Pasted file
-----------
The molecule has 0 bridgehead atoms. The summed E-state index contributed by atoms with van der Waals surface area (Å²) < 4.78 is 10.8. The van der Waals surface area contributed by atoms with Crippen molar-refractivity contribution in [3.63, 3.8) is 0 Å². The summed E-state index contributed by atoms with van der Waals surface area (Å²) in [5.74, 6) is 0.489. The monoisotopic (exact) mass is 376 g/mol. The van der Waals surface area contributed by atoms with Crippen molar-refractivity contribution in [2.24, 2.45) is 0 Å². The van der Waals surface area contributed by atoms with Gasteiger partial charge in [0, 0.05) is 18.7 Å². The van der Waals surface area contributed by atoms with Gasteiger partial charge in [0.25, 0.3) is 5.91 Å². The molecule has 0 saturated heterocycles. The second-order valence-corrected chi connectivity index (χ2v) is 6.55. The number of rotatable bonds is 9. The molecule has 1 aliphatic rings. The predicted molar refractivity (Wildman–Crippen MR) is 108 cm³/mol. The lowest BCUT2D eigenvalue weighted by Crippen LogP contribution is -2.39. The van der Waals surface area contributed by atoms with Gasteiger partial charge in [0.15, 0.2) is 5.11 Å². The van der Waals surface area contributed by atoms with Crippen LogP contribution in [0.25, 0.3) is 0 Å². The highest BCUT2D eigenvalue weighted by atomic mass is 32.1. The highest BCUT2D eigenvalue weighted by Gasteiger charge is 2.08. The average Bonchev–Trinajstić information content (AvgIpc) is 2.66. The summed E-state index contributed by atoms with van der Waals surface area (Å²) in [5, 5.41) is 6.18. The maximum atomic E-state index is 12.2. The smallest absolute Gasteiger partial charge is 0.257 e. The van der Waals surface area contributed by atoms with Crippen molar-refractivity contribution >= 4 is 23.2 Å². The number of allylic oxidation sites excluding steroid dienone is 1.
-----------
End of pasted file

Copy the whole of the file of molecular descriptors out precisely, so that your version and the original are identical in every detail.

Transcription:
The molecule has 0 bridgehead atoms. The summed E-state index contributed by atoms with van der Waals surface area (Å²) < 4.78 is 10.8. The van der Waals surface area contributed by atoms with Crippen molar-refractivity contribution in [3.63, 3.8) is 0 Å². The summed E-state index contributed by atoms with van der Waals surface area (Å²) in [5.74, 6) is 0.489. The monoisotopic (exact) mass is 376 g/mol. The van der Waals surface area contributed by atoms with Crippen molar-refractivity contribution in [2.24, 2.45) is 0 Å². The van der Waals surface area contributed by atoms with Gasteiger partial charge in [0, 0.05) is 18.7 Å². The van der Waals surface area contributed by atoms with Gasteiger partial charge in [0.25, 0.3) is 5.91 Å². The molecule has 0 saturated heterocycles. The second-order valence-corrected chi connectivity index (χ2v) is 6.55. The number of rotatable bonds is 9. The molecule has 1 aliphatic rings. The predicted molar refractivity (Wildman–Crippen MR) is 108 cm³/mol. The lowest BCUT2D eigenvalue weighted by Crippen LogP contribution is -2.39. The van der Waals surface area contributed by atoms with Gasteiger partial charge in [0.15, 0.2) is 5.11 Å². The van der Waals surface area contributed by atoms with Crippen LogP contribution in [0.25, 0.3) is 0 Å². The highest BCUT2D eigenvalue weighted by atomic mass is 32.1. The highest BCUT2D eigenvalue weighted by Gasteiger charge is 2.08. The average Bonchev–Trinajstić information content (AvgIpc) is 2.66. The summed E-state index contributed by atoms with van der Waals surface area (Å²) in [5, 5.41) is 6.18. The maximum atomic E-state index is 12.2. The smallest absolute Gasteiger partial charge is 0.257 e. The van der Waals surface area contributed by atoms with Crippen molar-refractivity contribution >= 4 is 23.2 Å². The number of allylic oxidation sites excluding steroid dienone is 1.